All aboard the bus ... to the next bus stop

The council says the new buses are too wide to negotiate Scott Crescent
The council says the new buses are too wide to negotiate Scott Crescent
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Fife Council is to lay on a bus service for residents of a Tayport housing estate – to take them to a bus stop some 100 yards away.

Around 70 people living in Scott Crescent, on the outskirts of the town, signed a petition complaining about the withdrawal of the number 92 bus service, run by Moffat and Williamson on behalf of the local authority.

The operator said it was no longer possible to extend the service to Scott Crescent because it was too difficult for the new, wider buses – which are required by law – to negotiate the route due to the number of parked cars.

The vehicles were suffering damage to their wheels and side panels by trying to squeeze past and were unable to get round the mini-roundabout in one go.

The petition, organised by Scott Crescent resident Rosalind Connor, claimed that the service was frequently used by the elderly and infirm as well as families with young children.

The nearest bus stop was in Scotscraig Drive, which involved walking down a steep hill.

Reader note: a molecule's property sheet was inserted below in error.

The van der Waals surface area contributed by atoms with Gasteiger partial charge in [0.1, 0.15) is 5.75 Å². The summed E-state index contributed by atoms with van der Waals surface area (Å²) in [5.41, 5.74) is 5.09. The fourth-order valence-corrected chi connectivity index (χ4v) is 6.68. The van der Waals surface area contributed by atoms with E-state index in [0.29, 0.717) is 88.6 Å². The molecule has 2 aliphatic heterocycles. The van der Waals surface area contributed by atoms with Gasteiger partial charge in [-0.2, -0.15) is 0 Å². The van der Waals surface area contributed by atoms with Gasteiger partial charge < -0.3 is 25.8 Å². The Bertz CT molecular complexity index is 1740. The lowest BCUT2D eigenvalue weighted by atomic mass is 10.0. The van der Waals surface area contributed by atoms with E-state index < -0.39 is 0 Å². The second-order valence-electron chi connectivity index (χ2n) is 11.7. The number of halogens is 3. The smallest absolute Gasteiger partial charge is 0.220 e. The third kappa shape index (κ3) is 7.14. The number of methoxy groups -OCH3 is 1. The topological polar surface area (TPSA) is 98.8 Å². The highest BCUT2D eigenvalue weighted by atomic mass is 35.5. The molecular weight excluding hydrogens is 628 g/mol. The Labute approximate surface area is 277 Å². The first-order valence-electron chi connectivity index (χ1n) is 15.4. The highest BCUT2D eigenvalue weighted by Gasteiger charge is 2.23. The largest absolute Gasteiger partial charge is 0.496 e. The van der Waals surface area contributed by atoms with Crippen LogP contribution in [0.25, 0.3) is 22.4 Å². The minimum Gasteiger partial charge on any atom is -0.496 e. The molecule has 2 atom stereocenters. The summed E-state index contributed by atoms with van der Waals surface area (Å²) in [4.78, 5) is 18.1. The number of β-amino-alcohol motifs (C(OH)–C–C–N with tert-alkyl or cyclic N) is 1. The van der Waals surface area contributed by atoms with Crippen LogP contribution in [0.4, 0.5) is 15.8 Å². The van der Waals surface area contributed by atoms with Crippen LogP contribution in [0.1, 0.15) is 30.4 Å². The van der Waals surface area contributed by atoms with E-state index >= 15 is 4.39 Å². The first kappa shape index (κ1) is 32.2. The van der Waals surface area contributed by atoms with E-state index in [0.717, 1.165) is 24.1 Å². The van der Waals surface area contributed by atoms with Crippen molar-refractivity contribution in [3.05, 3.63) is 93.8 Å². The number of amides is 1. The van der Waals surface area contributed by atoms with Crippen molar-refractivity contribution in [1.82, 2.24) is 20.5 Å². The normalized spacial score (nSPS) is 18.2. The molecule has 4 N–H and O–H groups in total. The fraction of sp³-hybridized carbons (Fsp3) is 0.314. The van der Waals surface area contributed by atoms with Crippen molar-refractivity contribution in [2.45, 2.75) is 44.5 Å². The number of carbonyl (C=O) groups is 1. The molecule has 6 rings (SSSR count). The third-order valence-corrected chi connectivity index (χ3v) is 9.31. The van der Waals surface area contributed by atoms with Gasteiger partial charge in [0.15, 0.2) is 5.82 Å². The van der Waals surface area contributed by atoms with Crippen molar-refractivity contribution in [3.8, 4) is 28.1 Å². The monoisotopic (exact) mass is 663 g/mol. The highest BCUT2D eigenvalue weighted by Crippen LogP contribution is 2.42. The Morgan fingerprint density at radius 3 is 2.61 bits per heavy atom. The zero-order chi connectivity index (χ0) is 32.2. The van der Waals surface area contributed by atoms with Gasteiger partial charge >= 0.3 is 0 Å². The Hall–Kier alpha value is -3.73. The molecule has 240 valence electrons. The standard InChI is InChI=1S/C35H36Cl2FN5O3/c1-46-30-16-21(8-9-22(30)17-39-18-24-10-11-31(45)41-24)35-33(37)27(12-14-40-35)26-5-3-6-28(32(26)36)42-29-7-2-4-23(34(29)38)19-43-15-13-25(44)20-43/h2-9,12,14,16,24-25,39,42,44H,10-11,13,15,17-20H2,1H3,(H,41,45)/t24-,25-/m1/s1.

The petition called for funding to cut back grassed areas and verges to create roomfor more parking spaces so the buses could manoeuvre more easily.

And, said objectors, since other large vehicles such as delivery lorries appeared to have no trouble using the route, the bus drivers perhaps needed more training.

Murray Hannah, Fife Council’s road safety and traffic management manager, told north east Fife area committee on Wednesday that it was not considered appropriate to introduce waiting restrictions or to reinforce the verges as it was too costly and too time-consuming.

Instead, the local authority’s public transport team had decided to extend the Go-Flexi service – an ‘on demand’ bus service that operates in some rural areas – to take in Scott Crescent in order to support residents with mobility problems.

The service, which is booked in advance, would take residents to the nearest bus stop.

He also gave an assurance that Scott Crescent would continue to be gritted.

Councillors rubber-stamped the officials’ decision but Councillor Bryan Poole, who represents Cupar, asked that his dissent be recorded.

“It is nice to be helpful,” he said.

“But it’s less than 100 yards between Scott Crescent and Scotscraig Drive.

“How many other areas in Fife would qualify for a Go-Flexi bus?

“Fife Council could be accused of inequality.”

It was agreed to review the situation after six months.